© Rob Greig

 
 
 
 

How to make the most of Frieze Art Fair 2013

Posted at 4:15 pm, October 17, 2013 in Arts & Entertainment
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Time Out’s Martin Coomer and Freire Barnes dodge the showers and the VIP squirrels to bring you their highlights from Frieze London 2013.

What do you mean my name’s not down? Time Out favourites Elmgreen & Dragset are everywhere at the fair, with their oversized VIP door ‘But I’m on the Guest List, Too!’ in the (free to enter) Frieze Sculpture Park, a model of their gleeful Fourth Plinth rocking horse sculpture at Victoria Miro (stand F5), mirthfully morbid noose and gibbet at Perrotin (stand C15) and dead good ‘Tomorrow’ headstone at De Carlo (stand A4).

Seb Patane

Where do you start with 150 galleries to choose from? We highly recommend making a beeline for Focus and Frame. Here, younger galleries inject some fun, showing the cream-of-the-crop artists we should all know about. Seb Patane’s installation and sculpture at Fonti (stand E20) is not to be missed.

The Box

Frieze can sometimes be a case of over-filled stands and ill-considered choices. So it warms our hearts and calms our eyes when a gallery gives some thought to its display. All the way from LA, The Box’s (stand G16) choice of Leigh Ledare’s provocative portraits, Stan VanDerBeek’s collages and hallucinogenic film and Julien Bismuth’s vivid imagery makes for the perfect trio. Trust the Los Angelenos to get it right.

Photo: Jens Ziehe Courtesy Galerie Barbara Weiss, Berlin

Mrs Carter may not have graced the opening of Frieze like she did Art Basel Miami Beach last December, but Jonathan Horowitz gives us the next best thing at Pia/Weiss (stand A5) – a Beyoncé mirror piece for you to stand in front of and practice your best ‘bow down, art bitches’ moves.
Dirk Stewen, ‘Untitled (Schwarzes Brett 3)’ and ‘Untitled (Schwarzes Brett 4)’, 2013

With black being the colour du jour among the international collector’s set, these two exquisite Dirk Stewn’s pieces at Karin Guenther (stand G3) are sure to have grabbed the attention of the well heeled.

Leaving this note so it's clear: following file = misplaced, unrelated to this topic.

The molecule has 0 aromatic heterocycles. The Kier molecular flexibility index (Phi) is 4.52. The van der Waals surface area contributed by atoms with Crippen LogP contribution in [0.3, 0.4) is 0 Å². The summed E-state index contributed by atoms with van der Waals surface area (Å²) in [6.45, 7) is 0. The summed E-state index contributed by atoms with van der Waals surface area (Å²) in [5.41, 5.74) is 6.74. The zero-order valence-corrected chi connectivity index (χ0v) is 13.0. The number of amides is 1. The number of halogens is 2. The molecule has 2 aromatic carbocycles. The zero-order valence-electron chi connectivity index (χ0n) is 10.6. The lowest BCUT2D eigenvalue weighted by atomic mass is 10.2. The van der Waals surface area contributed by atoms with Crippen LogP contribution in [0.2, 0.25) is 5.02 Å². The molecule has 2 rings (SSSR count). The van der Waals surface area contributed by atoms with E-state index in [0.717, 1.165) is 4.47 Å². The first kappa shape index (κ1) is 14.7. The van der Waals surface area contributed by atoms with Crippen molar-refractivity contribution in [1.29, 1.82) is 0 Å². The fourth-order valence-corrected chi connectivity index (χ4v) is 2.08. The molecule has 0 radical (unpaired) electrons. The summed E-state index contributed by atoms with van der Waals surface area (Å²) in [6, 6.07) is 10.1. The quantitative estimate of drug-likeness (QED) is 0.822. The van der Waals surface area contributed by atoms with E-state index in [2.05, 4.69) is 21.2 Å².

Mark Leckey

Earring-wearing pirate of the artworld Mark Leckey has created one of the most standout stands without going bombastic. If you haven’t been to De la Warr Pavilion for his curatorial triumph ‘The Universal Addressability of Dumb Things’ this is your chance to experience Leckey’s alternative world at Cabinet (stand F9). (Also at Gavin Brown Enterprise C6 and Galeriea Buchholz C8)

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Gavin Brown has been responsible for some of the most memorable stands at Frieze, including Rob Pruitt’s Flea Market in 2007. Pruitt’s back at GBE this year with a series of daft, humanoid traffic cone sculptures that lead a glowing path to stunning Alex Katz night paintings.

Linder, ‘Les Augures Printaniers,’ 2011

An old fave at Time Out Towers is explicit collagist Linder, so imagine our surprise and utter awe when we stumbled upon this photograph of a pleasured couple covered in gloop at Blum & Poe (stand H3).(You can also see her at Dépendance E18 and Stuart Shave/Modern Art A6)

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Frieze wouldn’t be Frieze without a bunch of scaled up things for megabucks collectors. Here are Friedrich Kunath’s massive cheesy loafers at Blum and Poe (stand H3).

Gagosian, courtesy Frieze London

You’ll also get to feel Lilliputian in the presence of Jeff Koons’s ‘Cat on a Clothes Line’ on Gagosian’s (stand C13) security-heavy stand, and Urs Fischer’s giant fried egg at Sadie Coles (stand D4). When that gets too much, why not behave like a big baby by curling up inside Jennifer Rubell’s giant ‘Portrait of the Artist’ at Stephen Friedman (stand D3).

© Stephen Friedman Gallery Helio Oiticica & Neville d’Almeida, ‘CC3 Maileryn’

Frieze wouldn’t be Frieze (part two) without self-referential art works about the art of looking at art. Fortunately Helio Oiticica & Neville d’Almeida’s immersive installation from their 1973 series ‘Cosmococa’ at A Gentil Carioca (stand E13) includes a spirited soundtrack, Marilyn Monroe projection and some balloons.

Courtesy Victoria Miro, London

Time Out art issue cover star Grayson Perry admits he doesn’t have much time for making art these days, so it’s great to see his, erm, upstanding ‘Primitive Men’ pot on Victoria Miro’s stand.

© Frieze London

Moments of calm are rare at the fair but Lisson Gallery (stand B10) offer shelter of a kind with Dan Graham’s ‘Groovy Spiral’. We bumped into Lynn Barber while we were in there.

© Anthony Reynolds Gallery

Sturtevant’s ‘Trilogy of Transgression’ video at Anthony Reynolds (stand B8) is one of four works acquired for the Tate Collection thanks to The Outset/Frieze Art Fair Fund. It’s a cheeky three-parter by the veteran copycat artist that features various objects being pulled from an inflatable anus. If that sounds hard to swallow, you should try the prices at the bar.

Find out more about Frieze Art Fair 2013

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